This is a brief analysis of the rendering pipeline of unreal engine 5. This article is based on the capture result by RenderDoc. As I'm not a developer of Epic, this article may contain mistakes. And the contents are NOT the true ideas of Epic but just my own understanding. If I mislead someone, please forgive me. And if you have a better explanation or want to point out some mistakes, please make comments.

(I'm not a English native speaker so I may make some language mistakes)


In this part, I will explain how to capture the debug frame. If you are familiar with the usage of Render Doc in UE4, you can skip this part.

In order to capture one frame of UE5 with debug info, you need to:

  1. Download Render Doc :

  2. Enable Render Doc plugin in UE5's plugin settings After you enable the plugin, you need to restart the engine.

  3. Modify the ConsoleVariables.ini under the Engine/Config folder. In my computer, the path is C:\Program Files\Epic Games\UE_5.0EA\Engine\Config. You need to remove the ';' before those two lines:

    ; Uncomment when running with a graphical debugger (but not when profiling)
    ; When this is enabled, shaders will have extra debugging info. This could change patch sizes, uniqueness, etc and will recompile the shaders
  4. Create a short cut or a bat file to start the engine. I create this short cut:

    "C:\\Program Files\\Epic Games\\UE_5.0EA\\Engine\\Binaries\\Win64\\UnrealEditor.exe" "C:\\Users\\LUO\\Documents\\Unreal Projects\\UE5TestProject\\UE5TestProject.uproject" -d3ddebug

    You need to add two parameters: one is the path to your test project, another one is '-d3ddebug'.

    Then, use this shortcut or bat file to start your engine. This may take a long time if this is your first time enabling shader to debug flags.

  5. Capture one frame

    1. You can change some items in the default scene. I recommend to add at least one Nanite mesh.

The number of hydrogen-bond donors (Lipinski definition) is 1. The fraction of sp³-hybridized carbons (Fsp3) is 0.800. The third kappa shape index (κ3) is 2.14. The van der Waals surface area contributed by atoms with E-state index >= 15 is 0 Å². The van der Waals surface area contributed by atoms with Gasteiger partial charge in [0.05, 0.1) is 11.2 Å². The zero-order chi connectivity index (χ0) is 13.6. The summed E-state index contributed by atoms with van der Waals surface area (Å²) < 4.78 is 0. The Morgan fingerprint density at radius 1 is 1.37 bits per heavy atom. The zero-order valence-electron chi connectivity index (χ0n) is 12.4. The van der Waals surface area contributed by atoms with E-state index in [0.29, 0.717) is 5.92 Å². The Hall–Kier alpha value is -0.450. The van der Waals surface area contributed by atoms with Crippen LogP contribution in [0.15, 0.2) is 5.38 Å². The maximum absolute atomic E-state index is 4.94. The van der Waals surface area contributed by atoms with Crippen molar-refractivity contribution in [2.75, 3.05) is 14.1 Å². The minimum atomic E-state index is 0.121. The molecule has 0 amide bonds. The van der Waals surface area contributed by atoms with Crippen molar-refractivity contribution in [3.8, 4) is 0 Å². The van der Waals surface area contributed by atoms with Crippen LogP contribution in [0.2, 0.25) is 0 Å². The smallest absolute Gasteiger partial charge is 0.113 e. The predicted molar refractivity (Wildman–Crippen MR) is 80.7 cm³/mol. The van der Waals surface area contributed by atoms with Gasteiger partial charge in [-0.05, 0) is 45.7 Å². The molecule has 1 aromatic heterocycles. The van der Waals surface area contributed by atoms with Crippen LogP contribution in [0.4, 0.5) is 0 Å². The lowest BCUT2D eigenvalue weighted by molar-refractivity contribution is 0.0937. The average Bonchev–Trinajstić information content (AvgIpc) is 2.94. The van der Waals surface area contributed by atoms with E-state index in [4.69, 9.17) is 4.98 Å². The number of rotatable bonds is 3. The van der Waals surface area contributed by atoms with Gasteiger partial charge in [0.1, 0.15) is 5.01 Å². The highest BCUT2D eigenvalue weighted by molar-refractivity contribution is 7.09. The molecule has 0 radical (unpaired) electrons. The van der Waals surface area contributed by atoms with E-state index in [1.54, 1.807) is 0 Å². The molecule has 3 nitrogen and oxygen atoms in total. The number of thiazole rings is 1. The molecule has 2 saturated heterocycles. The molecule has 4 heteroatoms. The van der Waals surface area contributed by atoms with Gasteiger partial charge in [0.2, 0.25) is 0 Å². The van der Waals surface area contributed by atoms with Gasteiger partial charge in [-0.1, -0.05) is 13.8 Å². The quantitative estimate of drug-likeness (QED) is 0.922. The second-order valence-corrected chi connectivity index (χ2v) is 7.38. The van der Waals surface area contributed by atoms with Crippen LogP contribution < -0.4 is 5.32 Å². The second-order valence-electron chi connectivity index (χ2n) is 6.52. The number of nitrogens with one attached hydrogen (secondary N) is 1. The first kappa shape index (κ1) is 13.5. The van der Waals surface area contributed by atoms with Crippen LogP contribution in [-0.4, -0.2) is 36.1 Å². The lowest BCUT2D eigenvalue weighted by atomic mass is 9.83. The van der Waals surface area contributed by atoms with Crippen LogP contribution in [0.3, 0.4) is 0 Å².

2. Press this button to capture one frame

    3. The Render Doc will be automatically opened, and you can load that capture data.

Render Pipeline Minimap

Here is a brief map of the whole pipeline.

Logically the Nanite rendering is not related to the traditional deferred rendering passes.

So, as a summary, the new UE5 pipeline contains those new things:

  1. A new GPU-driven culling system
  2. Nanite
  3. Lumen lighting.

I will provide my guess about those three points in this article.

GPU-Driven Culling

Scene Instance Data Structure

In order to achieve GPU-Driven Culling, UE5 needs to save the scene's representation on the GPU side. The core data structure we are dealing with is 'GPUScene_InstanceData', which contains data in this structure:

struct FInstanceSceneData
	float4x4 LocalToWorld;
	float4x4 PrevLocalToWorld;
	float4x4 WorldToLocal;
	float4   NonUniformScale;
	float4   InvNonUniformScaleAndDeterminantSign;
	float3   LocalBoundsCenter;
	uint     PrimitiveId;
	float3   LocalBoundsExtent;
	uint     LastUpdateSceneFrameNumber;
	uint     NaniteRuntimeResourceID;
	uint     NaniteHierarchyOffset;
	bool     NaniteHasImposter;
	// TODO: bool     CastShadows;
	float    PerInstanceRandom;
	float4   LightMapAndShadowMapUVBias;
	bool     ValidInstance;